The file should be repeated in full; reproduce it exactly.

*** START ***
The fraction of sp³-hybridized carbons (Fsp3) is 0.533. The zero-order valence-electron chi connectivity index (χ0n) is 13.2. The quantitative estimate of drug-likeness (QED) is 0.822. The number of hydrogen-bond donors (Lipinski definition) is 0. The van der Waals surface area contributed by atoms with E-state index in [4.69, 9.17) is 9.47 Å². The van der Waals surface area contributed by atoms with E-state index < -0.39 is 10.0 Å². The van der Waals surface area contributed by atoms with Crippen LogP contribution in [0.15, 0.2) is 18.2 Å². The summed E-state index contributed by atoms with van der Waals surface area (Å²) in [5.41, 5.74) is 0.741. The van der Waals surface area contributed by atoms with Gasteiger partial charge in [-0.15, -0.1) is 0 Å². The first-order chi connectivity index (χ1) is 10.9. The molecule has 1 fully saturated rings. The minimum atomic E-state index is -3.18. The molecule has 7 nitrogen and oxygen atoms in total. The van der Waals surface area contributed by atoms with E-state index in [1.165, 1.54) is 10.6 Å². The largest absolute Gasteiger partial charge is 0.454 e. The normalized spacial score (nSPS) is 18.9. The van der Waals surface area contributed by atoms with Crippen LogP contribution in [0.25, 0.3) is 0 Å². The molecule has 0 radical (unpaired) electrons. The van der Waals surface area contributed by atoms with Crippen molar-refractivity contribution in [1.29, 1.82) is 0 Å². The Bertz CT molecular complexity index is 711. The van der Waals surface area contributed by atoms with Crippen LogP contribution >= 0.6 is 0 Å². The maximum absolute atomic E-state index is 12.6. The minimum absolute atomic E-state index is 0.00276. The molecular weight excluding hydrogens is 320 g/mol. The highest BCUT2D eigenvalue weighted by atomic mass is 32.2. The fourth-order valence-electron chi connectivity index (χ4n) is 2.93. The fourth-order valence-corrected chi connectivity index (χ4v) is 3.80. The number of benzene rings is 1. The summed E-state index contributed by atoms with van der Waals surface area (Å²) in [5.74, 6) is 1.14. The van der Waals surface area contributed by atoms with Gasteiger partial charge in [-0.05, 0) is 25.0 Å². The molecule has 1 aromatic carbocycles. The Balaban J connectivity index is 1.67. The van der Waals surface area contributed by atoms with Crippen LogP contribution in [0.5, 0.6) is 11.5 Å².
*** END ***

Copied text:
The fraction of sp³-hybridized carbons (Fsp3) is 0.533. The zero-order valence-electron chi connectivity index (χ0n) is 13.2. The quantitative estimate of drug-likeness (QED) is 0.822. The number of hydrogen-bond donors (Lipinski definition) is 0. The van der Waals surface area contributed by atoms with E-state index in [4.69, 9.17) is 9.47 Å². The van der Waals surface area contributed by atoms with E-state index < -0.39 is 10.0 Å². The van der Waals surface area contributed by atoms with Crippen LogP contribution in [0.15, 0.2) is 18.2 Å². The summed E-state index contributed by atoms with van der Waals surface area (Å²) in [5.41, 5.74) is 0.741. The van der Waals surface area contributed by atoms with Gasteiger partial charge in [-0.15, -0.1) is 0 Å². The first-order chi connectivity index (χ1) is 10.9. The molecule has 1 fully saturated rings. The minimum atomic E-state index is -3.18. The molecule has 7 nitrogen and oxygen atoms in total. The van der Waals surface area contributed by atoms with E-state index in [1.165, 1.54) is 10.6 Å². The largest absolute Gasteiger partial charge is 0.454 e. The normalized spacial score (nSPS) is 18.9. The van der Waals surface area contributed by atoms with Crippen LogP contribution in [0.25, 0.3) is 0 Å². The molecule has 0 radical (unpaired) electrons. The van der Waals surface area contributed by atoms with Crippen molar-refractivity contribution in [1.29, 1.82) is 0 Å². The Bertz CT molecular complexity index is 711. The van der Waals surface area contributed by atoms with Crippen LogP contribution >= 0.6 is 0 Å². The maximum absolute atomic E-state index is 12.6. The minimum absolute atomic E-state index is 0.00276. The molecular weight excluding hydrogens is 320 g/mol. The highest BCUT2D eigenvalue weighted by atomic mass is 32.2. The fourth-order valence-electron chi connectivity index (χ4n) is 2.93. The fourth-order valence-corrected chi connectivity index (χ4v) is 3.80. The number of benzene rings is 1. The summed E-state index contributed by atoms with van der Waals surface area (Å²) in [5.74, 6) is 1.14. The van der Waals surface area contributed by atoms with Gasteiger partial charge in [-0.05, 0) is 25.0 Å². The molecule has 1 aromatic carbocycles. The Balaban J connectivity index is 1.67. The van der Waals surface area contributed by atoms with Crippen LogP contribution in [0.5, 0.6) is 11.5 Å².